Beth Rivkah Academy fights child hunger with subsidized kitchens

Click to play video: 'Feeding hungry children in Côte-des-Neiges' Feeding hungry children in Côte-des-Neiges
WATCH ABOVE: At Beth Rivkah all-girls academy in Côte-des-Neiges, about 10 per cent of children go to school without food. But as Gloria Henriquez reports, a group of people want to change that – Sep 14, 2016

Hunger is a harsh reality in our country, an estimated 2.5 million Canadians live without proper access to food, according to Food Secure Canada.

Many who go hungry are children – and Montreal is no exception to this issue.

At Beth Rivkah all-girls Academy in Côte-des-Neiges, one in 10 kids go to school hungry.

“It really breaks my heart,” ten year-old Aliza Gozlin who attends 5th grade said of those kids who don’t have meals.

“Children who do not have a proper meal in the morning, their mind is not there, the mind is thinking about their growling tummy,” said Rabbi Mendy Rosenfeld, Executive Director of the school.

“The teachers tell us they’re thinking about other problems, they may have at home.”

READ MORE: Food insecurity: Millions of Canadians struggle to put food on the table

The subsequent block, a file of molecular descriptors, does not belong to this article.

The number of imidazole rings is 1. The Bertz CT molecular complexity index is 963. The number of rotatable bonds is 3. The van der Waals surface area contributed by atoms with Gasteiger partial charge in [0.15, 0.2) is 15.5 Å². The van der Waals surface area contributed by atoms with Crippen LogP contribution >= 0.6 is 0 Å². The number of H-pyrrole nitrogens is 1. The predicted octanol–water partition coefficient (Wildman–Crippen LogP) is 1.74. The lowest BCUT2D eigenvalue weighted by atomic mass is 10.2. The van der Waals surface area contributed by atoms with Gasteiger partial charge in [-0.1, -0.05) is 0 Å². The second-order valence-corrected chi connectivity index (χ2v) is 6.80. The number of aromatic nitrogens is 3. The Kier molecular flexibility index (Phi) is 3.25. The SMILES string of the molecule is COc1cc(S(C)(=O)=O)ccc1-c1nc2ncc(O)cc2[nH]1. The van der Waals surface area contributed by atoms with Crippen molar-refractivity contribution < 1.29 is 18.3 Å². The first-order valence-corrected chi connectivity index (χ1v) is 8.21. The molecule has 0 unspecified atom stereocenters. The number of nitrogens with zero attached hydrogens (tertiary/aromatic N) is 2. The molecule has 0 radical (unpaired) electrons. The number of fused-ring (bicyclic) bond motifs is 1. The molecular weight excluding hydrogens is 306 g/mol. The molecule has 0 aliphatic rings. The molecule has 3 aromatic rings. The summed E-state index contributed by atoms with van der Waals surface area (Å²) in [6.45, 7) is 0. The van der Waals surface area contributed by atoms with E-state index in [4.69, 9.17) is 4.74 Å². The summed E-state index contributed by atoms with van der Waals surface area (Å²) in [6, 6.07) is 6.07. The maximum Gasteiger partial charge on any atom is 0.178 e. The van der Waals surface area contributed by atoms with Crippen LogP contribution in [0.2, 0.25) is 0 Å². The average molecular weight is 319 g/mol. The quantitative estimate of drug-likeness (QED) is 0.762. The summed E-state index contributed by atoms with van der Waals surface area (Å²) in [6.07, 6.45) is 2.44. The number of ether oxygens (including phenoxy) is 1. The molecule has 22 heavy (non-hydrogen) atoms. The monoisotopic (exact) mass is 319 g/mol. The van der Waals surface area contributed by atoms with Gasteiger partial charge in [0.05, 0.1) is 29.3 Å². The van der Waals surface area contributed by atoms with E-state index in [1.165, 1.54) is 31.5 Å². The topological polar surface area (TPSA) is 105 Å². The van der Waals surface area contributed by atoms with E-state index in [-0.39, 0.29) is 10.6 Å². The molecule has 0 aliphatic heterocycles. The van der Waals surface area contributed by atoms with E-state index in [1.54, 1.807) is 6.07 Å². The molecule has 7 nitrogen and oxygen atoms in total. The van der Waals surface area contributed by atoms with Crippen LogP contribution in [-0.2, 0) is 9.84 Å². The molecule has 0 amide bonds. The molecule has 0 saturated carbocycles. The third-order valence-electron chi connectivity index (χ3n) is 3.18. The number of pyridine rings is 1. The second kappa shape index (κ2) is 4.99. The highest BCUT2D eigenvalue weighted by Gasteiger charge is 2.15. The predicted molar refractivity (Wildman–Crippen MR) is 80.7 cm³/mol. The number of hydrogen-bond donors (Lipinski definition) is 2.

Two women have come together to change that.

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Leah Lipkowitz and Julie Gniwisch raised around $100,000 to build two new kitchens where people will prepare meals for the students.

“As a mother, it’s something that I’m very sensitive to. My grandparents were Holocaust survivors, they didn’t have food,” Lipkowitz said.

“I’m very involved in the actual menus and I make sure that there’s always healthy salad, the cakes that we make is all homemade,” Gniwisch said.

One kitchen is for meat and the second is for milk to respect kosher dietary rules.

Students can buy a meal card, but anyone who cannot afford it will be given a subsidized card.

All cards look the same.

“Only the administration or the social worker knows whether that child paid for that lunch or not, so they have the dignity,” Rosenfeld said.

READ MORE: National school meal program needed to address food insecurity: report

Now, Lipkowitz and Gniwisch are looking for donors who can keep the program running by paying for the food and cooks.

The goal is to expand the program to more schools in Montreal.

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“I’m hoping this kitchen at Beth Rivkah is an example to all schools across the country,” Lipkowitz said.

“I hope government officials contact us. I hope wealthy donors contact us.”

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